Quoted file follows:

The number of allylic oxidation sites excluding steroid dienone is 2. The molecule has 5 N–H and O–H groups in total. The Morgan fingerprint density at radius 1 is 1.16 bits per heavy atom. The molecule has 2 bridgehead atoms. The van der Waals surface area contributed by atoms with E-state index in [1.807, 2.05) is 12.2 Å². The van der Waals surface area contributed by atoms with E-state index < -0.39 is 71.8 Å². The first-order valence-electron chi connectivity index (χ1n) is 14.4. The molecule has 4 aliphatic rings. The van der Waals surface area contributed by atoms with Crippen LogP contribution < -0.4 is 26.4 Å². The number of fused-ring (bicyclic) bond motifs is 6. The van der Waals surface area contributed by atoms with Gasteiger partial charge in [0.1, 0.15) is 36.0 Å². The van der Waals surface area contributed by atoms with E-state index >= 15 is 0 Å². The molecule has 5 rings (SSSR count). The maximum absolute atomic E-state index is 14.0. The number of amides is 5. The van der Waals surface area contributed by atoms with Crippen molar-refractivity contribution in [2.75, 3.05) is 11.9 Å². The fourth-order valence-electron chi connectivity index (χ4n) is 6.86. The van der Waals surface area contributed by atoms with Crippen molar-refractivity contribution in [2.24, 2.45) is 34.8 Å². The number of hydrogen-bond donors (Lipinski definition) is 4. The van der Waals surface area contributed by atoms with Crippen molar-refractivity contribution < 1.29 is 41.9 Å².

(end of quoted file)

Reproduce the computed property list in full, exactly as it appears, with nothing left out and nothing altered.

The number of allylic oxidation sites excluding steroid dienone is 2. The molecule has 5 N–H and O–H groups in total. The Morgan fingerprint density at radius 1 is 1.16 bits per heavy atom. The molecule has 2 bridgehead atoms. The van der Waals surface area contributed by atoms with E-state index in [1.807, 2.05) is 12.2 Å². The van der Waals surface area contributed by atoms with E-state index < -0.39 is 71.8 Å². The first-order valence-electron chi connectivity index (χ1n) is 14.4. The molecule has 4 aliphatic rings. The van der Waals surface area contributed by atoms with Crippen LogP contribution < -0.4 is 26.4 Å². The number of fused-ring (bicyclic) bond motifs is 6. The van der Waals surface area contributed by atoms with Gasteiger partial charge in [0.1, 0.15) is 36.0 Å². The van der Waals surface area contributed by atoms with E-state index >= 15 is 0 Å². The molecule has 5 rings (SSSR count). The maximum absolute atomic E-state index is 14.0. The number of amides is 5. The van der Waals surface area contributed by atoms with Crippen molar-refractivity contribution in [2.75, 3.05) is 11.9 Å². The fourth-order valence-electron chi connectivity index (χ4n) is 6.86. The van der Waals surface area contributed by atoms with Crippen molar-refractivity contribution in [2.24, 2.45) is 34.8 Å². The number of hydrogen-bond donors (Lipinski definition) is 4. The van der Waals surface area contributed by atoms with Crippen molar-refractivity contribution < 1.29 is 41.9 Å².